Court enforces SGLI designation

In  Dohnalik v. Somner, 467 F.3d 488, 489 (5th Cir. 2006), the Fifth Circuit Court of Appeals addressed the question of whether an ex-spouse’s designation as a beneficiary under a Servicemembers' Group Life Insurance (SGLI) policy survives a state divorce decree purporting to divest the designee of any such interests.

 The Court of Appeals held that husband’s designation of wife as beneficiary of group life insurance policy survived the divorce decree that purported to divest her of any interest in his life insurance policies.

 Samuel King and Delores Dohnalik married in 1993. In 2002, King obtained a SGLI life insurance policy. The policy listed Dohnalik as the principal beneficiary and King’s mother, Mahamalea Somner, as the contingent beneficiary.

 Several months after the policy took effect the couple’s marriage ended in divorce. The final divorce decree provided, in relevant part, that Dohnalik was “divested of all right, title, interest and claim in ... [a]ll policies of insurance (including cash values) insuring [King’s] life.” The decree was signed as “consented to” by both parties and was entered on December 19, 2002.

 Just fifteen days after their divorce was finalized, King died on January 3, 2003. King never changed his SGLIA beneficiary designation prior to his death.

 After King’s death, both Dohnalik and Somner filed claims for the SGLIA policy proceeds. In response to the claims the SGLI office stated that, that it viewed Dohnalik as the rightful claimant. After failed negotiations, Dohnalik brought an action for a judgment declaring her the beneficiary. The Western District of Texas trial court found that Dohnalik was the rightful beneficiary of King’s SGLIA policy. Somner appealed the ruling.

 As the Fifth Circuit noted “this case presents a new twist on a long-resolved issue.” That being the question is whether Samuel P. King’s (“King”) designation of Delores Dohnalik (“Dohnalik”) as the beneficiary of his Serviceman’s Group Life Insurance policy survives the divorce decree that purports to divest her of any interest in his life insurance policies.

 The Fifth Circuit found the ERISA-related waiver cases were not applicable in light of the Supreme Court's "hardline stance" that the SGLIA preempts all contrary law including court orders, and that the beneficiary designated in accordance with the terms of the Servicemembers' Group Life Insurance policy must prevail.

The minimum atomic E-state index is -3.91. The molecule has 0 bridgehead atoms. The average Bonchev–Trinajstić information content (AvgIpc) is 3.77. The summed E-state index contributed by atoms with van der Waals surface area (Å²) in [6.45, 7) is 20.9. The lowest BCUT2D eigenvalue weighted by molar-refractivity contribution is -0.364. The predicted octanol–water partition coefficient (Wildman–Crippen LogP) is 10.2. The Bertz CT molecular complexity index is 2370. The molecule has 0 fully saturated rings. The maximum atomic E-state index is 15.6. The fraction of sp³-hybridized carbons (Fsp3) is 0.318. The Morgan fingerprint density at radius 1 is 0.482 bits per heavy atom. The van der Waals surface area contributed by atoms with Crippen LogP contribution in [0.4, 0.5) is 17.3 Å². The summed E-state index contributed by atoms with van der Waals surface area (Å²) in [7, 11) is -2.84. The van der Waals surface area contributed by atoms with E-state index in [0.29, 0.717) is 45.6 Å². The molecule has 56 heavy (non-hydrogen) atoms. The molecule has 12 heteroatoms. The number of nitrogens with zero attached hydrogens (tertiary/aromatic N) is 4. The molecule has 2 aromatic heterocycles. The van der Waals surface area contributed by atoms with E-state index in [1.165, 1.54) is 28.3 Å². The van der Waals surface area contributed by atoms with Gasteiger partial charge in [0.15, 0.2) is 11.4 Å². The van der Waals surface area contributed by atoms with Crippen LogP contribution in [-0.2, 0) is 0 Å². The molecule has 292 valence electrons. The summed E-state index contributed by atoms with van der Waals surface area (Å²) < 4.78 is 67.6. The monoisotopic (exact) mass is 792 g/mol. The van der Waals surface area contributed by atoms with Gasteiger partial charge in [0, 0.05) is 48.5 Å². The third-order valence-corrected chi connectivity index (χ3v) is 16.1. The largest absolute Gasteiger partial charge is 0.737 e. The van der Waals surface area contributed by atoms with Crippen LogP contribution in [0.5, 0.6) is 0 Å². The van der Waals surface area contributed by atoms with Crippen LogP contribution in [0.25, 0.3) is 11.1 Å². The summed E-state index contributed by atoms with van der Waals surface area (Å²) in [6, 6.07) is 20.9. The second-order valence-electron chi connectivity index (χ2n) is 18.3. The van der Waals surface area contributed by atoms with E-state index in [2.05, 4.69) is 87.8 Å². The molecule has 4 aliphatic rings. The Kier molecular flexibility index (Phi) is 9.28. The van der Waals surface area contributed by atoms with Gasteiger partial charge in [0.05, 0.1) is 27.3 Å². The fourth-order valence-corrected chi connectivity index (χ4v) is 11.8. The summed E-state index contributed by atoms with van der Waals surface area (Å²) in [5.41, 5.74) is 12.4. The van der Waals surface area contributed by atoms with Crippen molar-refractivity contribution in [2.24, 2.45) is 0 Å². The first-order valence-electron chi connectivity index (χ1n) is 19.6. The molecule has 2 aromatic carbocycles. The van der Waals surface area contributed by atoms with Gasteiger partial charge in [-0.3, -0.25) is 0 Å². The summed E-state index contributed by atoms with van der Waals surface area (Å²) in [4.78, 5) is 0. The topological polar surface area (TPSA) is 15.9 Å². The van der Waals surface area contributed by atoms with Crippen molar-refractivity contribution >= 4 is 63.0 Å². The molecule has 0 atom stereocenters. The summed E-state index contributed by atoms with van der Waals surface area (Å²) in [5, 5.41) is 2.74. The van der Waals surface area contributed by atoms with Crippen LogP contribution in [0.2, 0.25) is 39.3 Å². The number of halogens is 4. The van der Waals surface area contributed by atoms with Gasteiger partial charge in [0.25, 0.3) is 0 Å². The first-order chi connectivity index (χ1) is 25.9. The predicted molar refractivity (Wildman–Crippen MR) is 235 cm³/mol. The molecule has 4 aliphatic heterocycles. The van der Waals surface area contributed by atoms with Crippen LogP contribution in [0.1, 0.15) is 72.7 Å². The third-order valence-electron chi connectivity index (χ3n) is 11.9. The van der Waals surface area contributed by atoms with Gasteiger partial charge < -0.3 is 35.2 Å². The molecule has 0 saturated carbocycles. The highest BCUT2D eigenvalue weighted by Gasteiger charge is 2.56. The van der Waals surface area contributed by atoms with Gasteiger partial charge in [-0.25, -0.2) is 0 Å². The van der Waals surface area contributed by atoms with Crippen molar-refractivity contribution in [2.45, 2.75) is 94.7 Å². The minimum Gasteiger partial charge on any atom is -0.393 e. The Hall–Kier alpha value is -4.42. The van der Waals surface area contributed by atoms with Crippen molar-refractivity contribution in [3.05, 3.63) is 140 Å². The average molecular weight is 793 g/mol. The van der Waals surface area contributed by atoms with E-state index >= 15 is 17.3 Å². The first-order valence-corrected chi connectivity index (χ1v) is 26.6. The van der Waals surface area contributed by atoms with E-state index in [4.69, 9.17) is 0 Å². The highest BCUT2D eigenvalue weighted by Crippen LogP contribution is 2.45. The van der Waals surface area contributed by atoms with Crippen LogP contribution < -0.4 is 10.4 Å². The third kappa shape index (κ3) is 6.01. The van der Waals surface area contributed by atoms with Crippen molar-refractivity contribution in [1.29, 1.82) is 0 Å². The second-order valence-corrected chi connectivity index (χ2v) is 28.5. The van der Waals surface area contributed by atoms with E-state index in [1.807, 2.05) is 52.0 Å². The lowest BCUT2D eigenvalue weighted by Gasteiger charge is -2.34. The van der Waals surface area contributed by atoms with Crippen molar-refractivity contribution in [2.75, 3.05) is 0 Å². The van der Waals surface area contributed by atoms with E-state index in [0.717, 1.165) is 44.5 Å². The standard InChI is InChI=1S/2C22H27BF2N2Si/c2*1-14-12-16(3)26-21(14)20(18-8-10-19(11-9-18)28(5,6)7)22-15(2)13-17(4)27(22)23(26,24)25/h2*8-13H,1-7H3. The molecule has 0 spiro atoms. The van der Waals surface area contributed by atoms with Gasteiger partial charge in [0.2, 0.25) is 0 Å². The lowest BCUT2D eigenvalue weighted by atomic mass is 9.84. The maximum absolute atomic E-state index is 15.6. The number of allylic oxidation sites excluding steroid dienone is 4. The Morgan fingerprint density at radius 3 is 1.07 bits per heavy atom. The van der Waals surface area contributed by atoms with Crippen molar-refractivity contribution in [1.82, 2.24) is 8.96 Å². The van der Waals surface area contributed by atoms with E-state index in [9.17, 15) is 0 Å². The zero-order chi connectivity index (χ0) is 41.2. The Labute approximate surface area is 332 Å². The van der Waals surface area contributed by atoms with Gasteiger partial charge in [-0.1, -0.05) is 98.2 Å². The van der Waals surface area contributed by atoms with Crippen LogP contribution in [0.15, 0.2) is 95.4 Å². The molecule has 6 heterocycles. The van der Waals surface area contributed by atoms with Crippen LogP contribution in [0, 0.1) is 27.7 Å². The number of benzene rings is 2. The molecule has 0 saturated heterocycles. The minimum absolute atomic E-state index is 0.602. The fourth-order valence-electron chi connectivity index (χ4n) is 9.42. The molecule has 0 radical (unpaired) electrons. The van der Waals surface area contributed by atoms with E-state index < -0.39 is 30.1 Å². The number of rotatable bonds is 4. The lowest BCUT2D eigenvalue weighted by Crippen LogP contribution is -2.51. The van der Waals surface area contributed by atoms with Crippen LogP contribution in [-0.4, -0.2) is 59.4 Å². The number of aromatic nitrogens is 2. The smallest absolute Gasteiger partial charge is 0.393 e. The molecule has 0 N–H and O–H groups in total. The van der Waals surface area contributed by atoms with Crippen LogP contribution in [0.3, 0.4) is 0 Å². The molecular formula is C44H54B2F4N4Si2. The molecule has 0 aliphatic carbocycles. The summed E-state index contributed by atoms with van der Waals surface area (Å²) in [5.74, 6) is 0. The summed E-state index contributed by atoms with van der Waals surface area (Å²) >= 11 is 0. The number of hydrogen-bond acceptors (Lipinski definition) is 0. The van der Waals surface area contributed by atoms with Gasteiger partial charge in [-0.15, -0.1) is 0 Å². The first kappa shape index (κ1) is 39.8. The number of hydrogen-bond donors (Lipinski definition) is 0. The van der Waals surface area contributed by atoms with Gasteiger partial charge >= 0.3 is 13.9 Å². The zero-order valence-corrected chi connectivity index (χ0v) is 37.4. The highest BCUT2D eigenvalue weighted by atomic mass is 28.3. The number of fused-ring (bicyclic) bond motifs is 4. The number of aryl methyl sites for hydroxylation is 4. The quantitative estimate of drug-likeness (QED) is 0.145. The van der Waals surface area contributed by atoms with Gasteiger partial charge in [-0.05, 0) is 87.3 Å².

Since King could have removed Dohnalik as the SGLIA policy beneficiary at any time, it is difficult to conceptualize what a waiver of Dohnalik's rights might entail. Query how one waives a right they do not have. Dohnalik had no right to remain a designee. That status was entirely contingent on King's discretion, so there was no future entitlement for her to waive. Perhaps such a waiver prohibits the policy holder from ever designating the waivee as a beneficiary, just nullifies any prior designation but allows for a subsequent one, or maybe Dohnalik remained the beneficiary but just waived her right to claim the proceeds. As curious as a waiver concept may be in this context, we have previously discussed it in similar terms. See Guardian Life Ins. Co. of America v. Finch, 395 F.3d 238, 240 (5th Cir.2004).

 The Fifth Circuit further noted:

If an SGLIA policy-holder wishes to change his designated beneficiary, he must communicate that decision to the proper office. King failed to do so, and the provisions of the SGLIA dictate that Dohnalik remains the designated beneficiary. Ridgway requires that we strictly construe the SGLIA provisions, and it is agreed that Dohnalik is the beneficiary under those terms. We therefore agree with the district court that Dohnalik is the rightful claimant and AFFIRM. 

Under Texas law there still may be some contractual remedies to recover the benefits.  Please contact a Texas lawyer who handles life insurance claims.


J. Michael YoungComment